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Laurie Helgoe Ph.D.
Laurie Helgoe Ph.D.

Solitude: The New Way to Celebrate

The introvert's alternative to the new year's hangover.

It's the first day of the new year. You wake up, head pounding, stomach churning. One toe into the new year and regrets already.

As repelling as this scenario sounds, it's programmed into our cultural DNA along with the party hats and champagne.

For introverts, the new year's hangover isn't the only punishment for a night of partying. The night of partying has already served as punishment. Introverts, who are highly sensitive to external stimulation, typically enjoy lower-key activities, interactions with one or two people at a time, and ample doses of solitude.

What would an introvert party look like? My Facebook followers endorse the following supplies: a cozy setting or access to nature, a book or tablet, a loving pet, journal or sketchbook (these days adult coloring books are great party favors), and quiet for reflection and planning. This is indulgence for the introvert. And, contrary to images of the typical holiday gathering, this often solitary experience can be shared. Child psychoanalyst and theorist D.W. Winnicott proposed that one of the highest developmental achievements is to learn how to be alone in the presence of another. This experience is fostered by the sharing of quiet pleasures and companionship during independent activities.

I think the big disconnect in our society is the belief that enjoying time with others necessarily involves talking - and often drinking, which, of course, makes us talk more and louder. Thankfully, another model has come of age, one that involves quiet coffeehouses, adult coloring gatherings, and silent reading parties.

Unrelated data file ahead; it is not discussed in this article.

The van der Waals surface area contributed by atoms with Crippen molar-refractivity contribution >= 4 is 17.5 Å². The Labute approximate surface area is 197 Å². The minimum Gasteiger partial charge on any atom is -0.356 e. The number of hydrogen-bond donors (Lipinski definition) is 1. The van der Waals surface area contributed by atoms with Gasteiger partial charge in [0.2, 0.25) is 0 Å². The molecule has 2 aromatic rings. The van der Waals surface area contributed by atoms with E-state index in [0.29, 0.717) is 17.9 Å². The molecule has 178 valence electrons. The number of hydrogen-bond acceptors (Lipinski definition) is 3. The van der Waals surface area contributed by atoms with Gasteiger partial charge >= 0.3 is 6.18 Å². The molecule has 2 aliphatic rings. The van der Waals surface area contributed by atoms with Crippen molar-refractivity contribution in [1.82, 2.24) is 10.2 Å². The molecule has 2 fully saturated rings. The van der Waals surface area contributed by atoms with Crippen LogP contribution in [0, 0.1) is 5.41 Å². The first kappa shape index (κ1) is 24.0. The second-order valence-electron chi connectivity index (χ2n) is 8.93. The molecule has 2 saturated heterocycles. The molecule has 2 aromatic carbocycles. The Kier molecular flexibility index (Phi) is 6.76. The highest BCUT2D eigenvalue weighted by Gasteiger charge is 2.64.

And, though I may blaspheme the great American party, perhaps New Year's Eve could facilitate, rather than drown out, reflection. Janus, the Roman god for whom January is named, is an apt symbol for introversion. The god has two faces, one looking backward and one gazing ahead.

"Janus-Vatican" by Fubar Obfusco/Wikimedia Commons
Source: "Janus-Vatican" by Fubar Obfusco/Wikimedia Commons

The Janus-inspired ability to quietly take inventory, curate collected reflections, and map out a course for the future, provides a new model for celebrations: reflections penned in a journal, conversations on values, quiet musings while sitting by the fire. Charles Dickens inspired celebratory reflection by introducing the ghosts of Christmas past, present and future. After that kind of celebration, you'll more likely feel replenished in the morning. You might even throw open the window and shout a greeting to the New Year.

About the Author
Laurie Helgoe Ph.D.

Laurie Helgoe, Ph.D., is an author and clinical psychologist studying the relationship between personality and culture. She is an Associate Professor of Behavioral Sciences at the Ross University School of Medicine.

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